• • •

20. Terminator 2

What do you get when you pack amazing special effects, time travel, California’s rippling governor and the baddest liquid robot in the history of film? The answer is one of the best action flicks of all time. Terminator 2 has just enough plot to rise above the average shoot-em-up, but not enough to take away from the sheer cool factor of seeing Arnold rip into a dozen police cars with a mini gun. The strongest of the three Terminator films by far and one of Cameron’s best.

• • •

19. The Emperor’s New Groove

The “black sheep” of the Disney family, The Emperor’s New Groove hit problems from the very moment of production. What was planned as a sappy epic dealing with ancient Mayan Incan culture ended up instead as the single funniest film ever to come out of the Mouse House. Patrick Warburton as Kronk is my favorite Disney side kick of all time, as is Eartha Kitt’s Yzma in the villain category. Packed with one-liners and tons of heart, New Groove always delivers.

• • •

18. Shawn of the Dead

The people who made Shawn of the Dead love action and horror movies to death. No pun intended. The black comedy in this UK sleeper hit is cranked way up, which is what makes it just so much fun to watch. More than just a zombie movie, Shawn takes typical horror conventions and turns them on their smashed and bloody head. The result is dark, brooding and hilarious.

Also picked by Anthony.

• • •

17. Raising Arizona

All of the classic Coen brothers techniques are in full force in Arizona. Snappy, memorable one-liners mix with a warped world view to tell the story of H.I. McDunnough and Ed’s misplaced efforts to “adopt” a child. Nicholas Cage’s deadpan delivery combined with clever camera work and a memorable score, all make for a movie well worthy of a deserted island.

Also picked by Corey.

• • •

16. Aliens

The first time I saw Aliens in the theater, I was on the edge of my seat for the entire first 30 minutes. I knew what was coming, it was only a matter of when and how. I love the dark, hopelessness of the movie, its intense action sequences and Sigourney’s rock solid performance. The original Alien is a masterpiece of horror, and Aliens builds on that suspense and throws in a healthy dose of “kick ass” for good measure.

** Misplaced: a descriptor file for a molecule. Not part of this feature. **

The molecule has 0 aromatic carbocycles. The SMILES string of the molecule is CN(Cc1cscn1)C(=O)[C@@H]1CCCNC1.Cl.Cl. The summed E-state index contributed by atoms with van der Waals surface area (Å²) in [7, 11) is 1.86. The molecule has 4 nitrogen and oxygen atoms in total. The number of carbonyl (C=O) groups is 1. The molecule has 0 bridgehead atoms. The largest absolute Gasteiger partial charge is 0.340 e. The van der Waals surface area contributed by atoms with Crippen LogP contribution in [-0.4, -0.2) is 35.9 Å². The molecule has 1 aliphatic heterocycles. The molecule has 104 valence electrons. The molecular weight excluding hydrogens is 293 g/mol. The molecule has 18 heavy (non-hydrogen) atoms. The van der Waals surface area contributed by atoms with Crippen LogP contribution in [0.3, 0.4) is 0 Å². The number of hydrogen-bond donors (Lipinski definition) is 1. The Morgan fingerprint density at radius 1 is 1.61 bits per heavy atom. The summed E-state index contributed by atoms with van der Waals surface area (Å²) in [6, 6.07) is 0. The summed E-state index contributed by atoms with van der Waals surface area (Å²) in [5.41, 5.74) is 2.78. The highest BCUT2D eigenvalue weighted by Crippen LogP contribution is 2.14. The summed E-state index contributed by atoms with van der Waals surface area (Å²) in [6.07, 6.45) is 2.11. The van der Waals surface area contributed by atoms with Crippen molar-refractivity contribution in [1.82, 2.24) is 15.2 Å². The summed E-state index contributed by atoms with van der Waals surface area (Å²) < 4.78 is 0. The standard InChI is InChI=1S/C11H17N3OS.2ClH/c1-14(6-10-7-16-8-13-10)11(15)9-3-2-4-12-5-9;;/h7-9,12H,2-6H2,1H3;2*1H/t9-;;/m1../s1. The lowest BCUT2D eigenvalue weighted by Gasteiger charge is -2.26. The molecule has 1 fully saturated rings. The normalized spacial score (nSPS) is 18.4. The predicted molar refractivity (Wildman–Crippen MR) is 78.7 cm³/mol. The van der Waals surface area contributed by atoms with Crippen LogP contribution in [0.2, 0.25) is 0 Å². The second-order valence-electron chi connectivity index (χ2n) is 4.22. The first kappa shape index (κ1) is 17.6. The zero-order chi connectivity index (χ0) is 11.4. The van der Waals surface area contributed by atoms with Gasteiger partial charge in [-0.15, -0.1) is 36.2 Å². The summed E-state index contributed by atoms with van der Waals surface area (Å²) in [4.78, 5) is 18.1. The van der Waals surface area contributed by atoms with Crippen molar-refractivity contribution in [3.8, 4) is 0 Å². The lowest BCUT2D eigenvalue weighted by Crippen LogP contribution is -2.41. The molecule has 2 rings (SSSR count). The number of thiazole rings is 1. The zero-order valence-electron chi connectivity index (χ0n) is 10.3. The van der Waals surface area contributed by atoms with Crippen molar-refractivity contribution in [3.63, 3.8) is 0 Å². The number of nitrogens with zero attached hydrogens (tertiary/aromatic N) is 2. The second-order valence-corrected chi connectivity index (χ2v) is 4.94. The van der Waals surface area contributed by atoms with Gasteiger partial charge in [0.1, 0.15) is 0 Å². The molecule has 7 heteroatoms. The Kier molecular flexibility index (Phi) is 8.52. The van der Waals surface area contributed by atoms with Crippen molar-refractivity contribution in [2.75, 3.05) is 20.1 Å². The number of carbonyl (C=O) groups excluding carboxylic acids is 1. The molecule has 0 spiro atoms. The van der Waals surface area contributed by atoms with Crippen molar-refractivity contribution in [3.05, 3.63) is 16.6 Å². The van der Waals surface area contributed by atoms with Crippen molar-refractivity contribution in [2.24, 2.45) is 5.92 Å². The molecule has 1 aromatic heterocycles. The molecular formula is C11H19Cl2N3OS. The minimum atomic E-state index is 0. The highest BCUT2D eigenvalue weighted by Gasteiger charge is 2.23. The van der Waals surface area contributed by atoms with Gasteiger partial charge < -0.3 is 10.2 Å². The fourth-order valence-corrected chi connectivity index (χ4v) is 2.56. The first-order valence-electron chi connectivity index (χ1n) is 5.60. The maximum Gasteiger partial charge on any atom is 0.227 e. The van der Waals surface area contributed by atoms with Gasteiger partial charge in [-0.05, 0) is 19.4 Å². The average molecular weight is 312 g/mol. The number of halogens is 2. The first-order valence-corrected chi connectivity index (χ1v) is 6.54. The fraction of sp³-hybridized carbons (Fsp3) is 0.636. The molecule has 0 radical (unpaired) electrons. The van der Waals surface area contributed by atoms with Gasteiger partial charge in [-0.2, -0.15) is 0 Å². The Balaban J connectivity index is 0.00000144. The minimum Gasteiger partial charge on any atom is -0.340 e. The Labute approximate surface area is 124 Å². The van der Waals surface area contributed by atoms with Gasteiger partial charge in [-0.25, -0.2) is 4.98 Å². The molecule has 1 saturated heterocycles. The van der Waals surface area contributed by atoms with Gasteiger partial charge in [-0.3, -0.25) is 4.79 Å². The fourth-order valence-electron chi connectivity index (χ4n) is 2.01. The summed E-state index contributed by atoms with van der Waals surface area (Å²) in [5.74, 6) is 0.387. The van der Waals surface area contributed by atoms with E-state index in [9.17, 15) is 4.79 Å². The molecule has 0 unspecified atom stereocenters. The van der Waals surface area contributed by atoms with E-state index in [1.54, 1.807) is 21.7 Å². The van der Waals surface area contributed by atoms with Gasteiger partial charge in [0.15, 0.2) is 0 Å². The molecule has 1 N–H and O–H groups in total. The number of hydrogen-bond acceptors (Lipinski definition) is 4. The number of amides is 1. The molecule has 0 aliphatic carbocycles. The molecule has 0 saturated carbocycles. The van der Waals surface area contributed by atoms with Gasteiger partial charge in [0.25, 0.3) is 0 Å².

Also picked by Corey.

• • •

15. When Harry Met Sally

My favorite romantic comedy of all time. Nora Ephron’s writing is sublime in When Harry as are the performances by both the lead and the supporting casts. This movie also helped me court my wife long distance, so it holds a special place in our home. The film is also a veritable fountain memorable quotes including “Baby fishmouth!” and the previously posted “Sheldon can do your income taxes.” If Mindy and I ever need a good laugh, we can always count on When Harry Met Sally to come to the rescue.

• • •

14. Se7en

This dark thriller grabs you and never lets go. More than most suspense movies, Se7en’s locations become just as much a part of the story as the main characters. It always seems to be gloomy, raining and gritty in this horrific world of sin and death, which only adds to the intense drama. The movie marches relentlessly towards its inevitable and climatic conclusion that is just as disturbing now as it was the first time I saw it. Great flick.

• • •

13. Mulan

Of all of Disney’s animated tales, Mulan is the one that strikes the perfect balance between drama and comedy. The Lion King comes close, but I love the Asian setting in Mulan as well as it’s core themes of family and honor. The songs are catchy and the art direction can’t be beat. The Japanese ink sequence alone is worth the price of admission.